Lowry: A Performance-Oriented Renovation

Kira Boyce


As a tour guide, I am fully aware that one of the most important parts of any college tour is the showroom. Knowing what dorm rooms look like on campus can make or break a family’s perception of the school. At The College of Wooster, our showroom is located in Babcock Hall. We are required to point out the dark wood furniture, amenities that students can add to enhance their living experience, as well as the air-conditioning system that we promise will be established in every residence hall in three-to-four years time (according to our ten year plan). To a visiting family, that AC unit is simply a facility that will ease the heat of summer through orientation weekend. For current students, the difference between living in appropriate conditions or living in inhospitable conditions is air conditioning.

Never in my life have I seen a college campus that is not consistently under construction. That is the nature of college: the environment changes with the student body. The College of Wooster is no exception, especially with the new Lowry renovation. I understand why we are renovating the Student Center. It is a central area to student life on campus; however, it almost seems pointless when campus is over capacity and students are being forced into less than ideal living situations. Half of the houses around campus are out of commission right now, the ceilings of Holden are caving in, and Compton has black mold. The fact that instead of solving our growing bat problem — the campus merely put signs in houses and dorm buildings about how to deal with the bats properly — we got a new Student Center says a lot about the priorities of the school. We, as a student body, can live without a renovated Lowry. We cannot be expected to live in spaces that do not pass standard safety checks from year to year.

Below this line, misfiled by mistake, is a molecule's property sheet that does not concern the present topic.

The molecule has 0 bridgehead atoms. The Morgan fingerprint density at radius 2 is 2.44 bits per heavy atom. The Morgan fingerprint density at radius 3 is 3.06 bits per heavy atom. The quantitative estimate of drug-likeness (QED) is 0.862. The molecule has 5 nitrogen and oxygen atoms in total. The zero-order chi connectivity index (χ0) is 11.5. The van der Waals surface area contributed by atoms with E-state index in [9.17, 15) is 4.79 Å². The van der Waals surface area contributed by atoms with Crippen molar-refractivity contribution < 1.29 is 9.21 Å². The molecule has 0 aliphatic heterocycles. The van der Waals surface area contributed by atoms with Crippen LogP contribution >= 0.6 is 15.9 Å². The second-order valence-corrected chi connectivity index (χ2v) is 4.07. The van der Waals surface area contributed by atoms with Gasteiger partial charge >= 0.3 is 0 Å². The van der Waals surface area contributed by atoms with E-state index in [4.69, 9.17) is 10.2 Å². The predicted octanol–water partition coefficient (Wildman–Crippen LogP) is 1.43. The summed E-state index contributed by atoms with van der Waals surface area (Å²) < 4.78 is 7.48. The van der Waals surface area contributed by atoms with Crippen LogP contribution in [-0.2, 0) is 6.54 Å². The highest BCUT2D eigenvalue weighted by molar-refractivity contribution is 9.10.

I pass the Lowry Student Center up to three times a day with different families on tour. One of the first questions that comes out of their mouth is usually in relation to the renovation for which I stand, smile, and speak to how excited I am to have the new space in 2022. I wish my enthusiasm was a little bit more honest, because every time I make a joke about telling dramatic tales of the old Lowry to scared first years, a part of me is always angry that the college’s push to prioritize student life is a grand ole facade.